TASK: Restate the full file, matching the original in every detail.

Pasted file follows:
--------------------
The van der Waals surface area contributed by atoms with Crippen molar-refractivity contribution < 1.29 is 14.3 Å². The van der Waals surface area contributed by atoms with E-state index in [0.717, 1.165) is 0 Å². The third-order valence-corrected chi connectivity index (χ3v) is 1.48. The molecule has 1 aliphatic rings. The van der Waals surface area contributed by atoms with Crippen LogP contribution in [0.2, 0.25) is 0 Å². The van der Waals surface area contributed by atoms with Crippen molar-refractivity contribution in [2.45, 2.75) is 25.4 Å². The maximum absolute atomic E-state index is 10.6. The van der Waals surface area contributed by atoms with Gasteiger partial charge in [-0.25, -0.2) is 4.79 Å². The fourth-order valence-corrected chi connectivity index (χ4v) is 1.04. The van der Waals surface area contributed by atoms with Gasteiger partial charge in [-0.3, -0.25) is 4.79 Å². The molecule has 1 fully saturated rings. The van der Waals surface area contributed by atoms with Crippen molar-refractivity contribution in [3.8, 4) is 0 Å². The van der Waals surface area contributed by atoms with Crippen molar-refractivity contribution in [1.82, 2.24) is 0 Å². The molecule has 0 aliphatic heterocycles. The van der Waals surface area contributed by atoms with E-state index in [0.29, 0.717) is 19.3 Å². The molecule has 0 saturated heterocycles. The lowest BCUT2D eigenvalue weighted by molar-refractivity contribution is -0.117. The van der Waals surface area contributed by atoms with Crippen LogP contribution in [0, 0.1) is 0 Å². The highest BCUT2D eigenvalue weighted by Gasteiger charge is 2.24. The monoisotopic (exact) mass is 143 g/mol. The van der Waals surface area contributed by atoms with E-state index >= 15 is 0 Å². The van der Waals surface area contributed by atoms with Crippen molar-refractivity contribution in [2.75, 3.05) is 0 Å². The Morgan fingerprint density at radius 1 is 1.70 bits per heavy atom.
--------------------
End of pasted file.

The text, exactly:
The van der Waals surface area contributed by atoms with Crippen molar-refractivity contribution < 1.29 is 14.3 Å². The van der Waals surface area contributed by atoms with E-state index in [0.717, 1.165) is 0 Å². The third-order valence-corrected chi connectivity index (χ3v) is 1.48. The molecule has 1 aliphatic rings. The van der Waals surface area contributed by atoms with Crippen LogP contribution in [0.2, 0.25) is 0 Å². The van der Waals surface area contributed by atoms with Crippen molar-refractivity contribution in [2.45, 2.75) is 25.4 Å². The maximum absolute atomic E-state index is 10.6. The van der Waals surface area contributed by atoms with Gasteiger partial charge in [-0.25, -0.2) is 4.79 Å². The fourth-order valence-corrected chi connectivity index (χ4v) is 1.04. The van der Waals surface area contributed by atoms with Gasteiger partial charge in [-0.3, -0.25) is 4.79 Å². The molecule has 1 fully saturated rings. The van der Waals surface area contributed by atoms with Crippen molar-refractivity contribution in [3.8, 4) is 0 Å². The van der Waals surface area contributed by atoms with Crippen molar-refractivity contribution in [1.82, 2.24) is 0 Å². The molecule has 0 aliphatic heterocycles. The van der Waals surface area contributed by atoms with E-state index in [0.29, 0.717) is 19.3 Å². The molecule has 0 saturated heterocycles. The lowest BCUT2D eigenvalue weighted by molar-refractivity contribution is -0.117. The van der Waals surface area contributed by atoms with Crippen LogP contribution in [0, 0.1) is 0 Å². The highest BCUT2D eigenvalue weighted by Gasteiger charge is 2.24. The monoisotopic (exact) mass is 143 g/mol. The van der Waals surface area contributed by atoms with E-state index >= 15 is 0 Å². The van der Waals surface area contributed by atoms with Crippen molar-refractivity contribution in [2.75, 3.05) is 0 Å². The Morgan fingerprint density at radius 1 is 1.70 bits per heavy atom.